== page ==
ITV to Invest More in Digital Brands

Good news if you’re over 35 and/or like I’m a Celebrity Get Me Out of Here – the UK independent broadcaster, ITV is to invest UK£36 million in its two digital channels, ITV2 and ITV3, by scrapping its plans for a children’s channel and choosing instead to focus on News and its digital offerings.

This means that ITV2 has its programme making budget doubled to UK£24 million, and ITV3 gets UK£13 million for its launch later this year.

ITV2 is going to use that extra cash to buy in American imports to compete with Channel 4 and Sky – so rather than attract an audience with original programming it’s going to buy in the content that the others channels show in the hope that it will somehow wrestle views away from them.

By making the investment, ITV hope to triple their total revenues to UK£150 million (€225 million) by 2007. Net advertising revenues are up 4.9% over this period last year, but viewer share continues to fall.


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Fraser Lovatt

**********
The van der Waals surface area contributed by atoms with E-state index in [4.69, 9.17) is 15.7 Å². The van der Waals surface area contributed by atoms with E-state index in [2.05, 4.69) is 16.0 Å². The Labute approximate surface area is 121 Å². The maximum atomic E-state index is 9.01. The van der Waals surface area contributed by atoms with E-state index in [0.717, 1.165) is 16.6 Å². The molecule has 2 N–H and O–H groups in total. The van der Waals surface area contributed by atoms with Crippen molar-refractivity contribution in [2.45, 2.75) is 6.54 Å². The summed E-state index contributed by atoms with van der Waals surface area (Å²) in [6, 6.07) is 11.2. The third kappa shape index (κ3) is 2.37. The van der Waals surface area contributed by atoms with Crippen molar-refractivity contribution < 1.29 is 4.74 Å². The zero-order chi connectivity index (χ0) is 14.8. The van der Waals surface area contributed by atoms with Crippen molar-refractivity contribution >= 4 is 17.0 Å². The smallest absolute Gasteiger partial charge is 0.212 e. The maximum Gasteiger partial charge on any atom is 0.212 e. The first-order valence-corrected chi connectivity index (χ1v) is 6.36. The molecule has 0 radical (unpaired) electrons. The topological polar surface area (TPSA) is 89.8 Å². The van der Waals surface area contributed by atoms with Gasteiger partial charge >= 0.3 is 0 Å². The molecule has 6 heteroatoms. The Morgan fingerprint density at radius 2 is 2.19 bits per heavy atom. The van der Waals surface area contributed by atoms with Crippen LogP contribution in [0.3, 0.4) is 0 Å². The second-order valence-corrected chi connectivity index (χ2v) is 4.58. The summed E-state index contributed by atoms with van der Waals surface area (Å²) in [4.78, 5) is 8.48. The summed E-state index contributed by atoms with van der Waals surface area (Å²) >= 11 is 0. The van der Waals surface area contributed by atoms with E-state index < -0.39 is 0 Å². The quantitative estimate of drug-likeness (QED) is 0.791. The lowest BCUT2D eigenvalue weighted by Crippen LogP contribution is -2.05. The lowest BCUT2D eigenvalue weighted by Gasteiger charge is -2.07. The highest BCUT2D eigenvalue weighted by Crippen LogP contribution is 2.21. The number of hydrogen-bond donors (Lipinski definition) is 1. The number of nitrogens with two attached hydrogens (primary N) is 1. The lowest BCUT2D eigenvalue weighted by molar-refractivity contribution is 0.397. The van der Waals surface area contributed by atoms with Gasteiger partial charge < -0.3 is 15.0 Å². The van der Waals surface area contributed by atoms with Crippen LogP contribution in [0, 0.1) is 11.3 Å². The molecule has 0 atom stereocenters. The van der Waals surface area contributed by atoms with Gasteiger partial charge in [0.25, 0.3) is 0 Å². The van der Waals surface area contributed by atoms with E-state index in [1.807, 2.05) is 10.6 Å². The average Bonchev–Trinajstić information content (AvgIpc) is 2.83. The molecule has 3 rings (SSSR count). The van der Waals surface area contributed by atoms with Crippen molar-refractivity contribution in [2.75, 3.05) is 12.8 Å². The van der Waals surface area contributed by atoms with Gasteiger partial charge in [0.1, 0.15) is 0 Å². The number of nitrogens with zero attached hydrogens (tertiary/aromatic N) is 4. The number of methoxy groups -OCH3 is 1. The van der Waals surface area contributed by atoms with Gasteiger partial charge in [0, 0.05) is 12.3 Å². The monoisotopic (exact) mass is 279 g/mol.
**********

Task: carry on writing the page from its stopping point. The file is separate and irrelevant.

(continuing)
Fraser Lovatt has spent the last fifteen years working in publishing, TV and the Internet in various capacities, and believes that they will be seperate platforms for at least a while yet. His main interests at the moment are exploring where Linux is taking home entertainment and how technology is conferring technical skills on more and more people. Fraser Lovatt was born in the same year that 2001: A Space Odyssey was delighting and confusing people in the cinemas, and developed a lifelong love of technology as soon as he realised that things could be taken apart, sometimes put back together again, but mostly left in bits or made into something the original designer hadn't quite planned upon. At school he was definitely in the ZX Spectrum/Magpie/BMX camp, rather than the BBC Micro/Blue Peter/well-behaved group. This is all deeply ironic as he later went on to spend nine years working at the BBC. After a few years of working as a bookseller in Scotland, ("Back when it was actually a skilled profession" he'll tell anyone still listening), he moved to England for reasons he can't quite explain adequately to himself. After a couple of publishing jobs punctuated by sporadic bursts of travelling and photography came the aforementioned nine years at the BBC where he specialised in internet technologies and video. These days his primary interests are Java, Linux, videogames and pies - and if they're not candidates for convergence, then what is?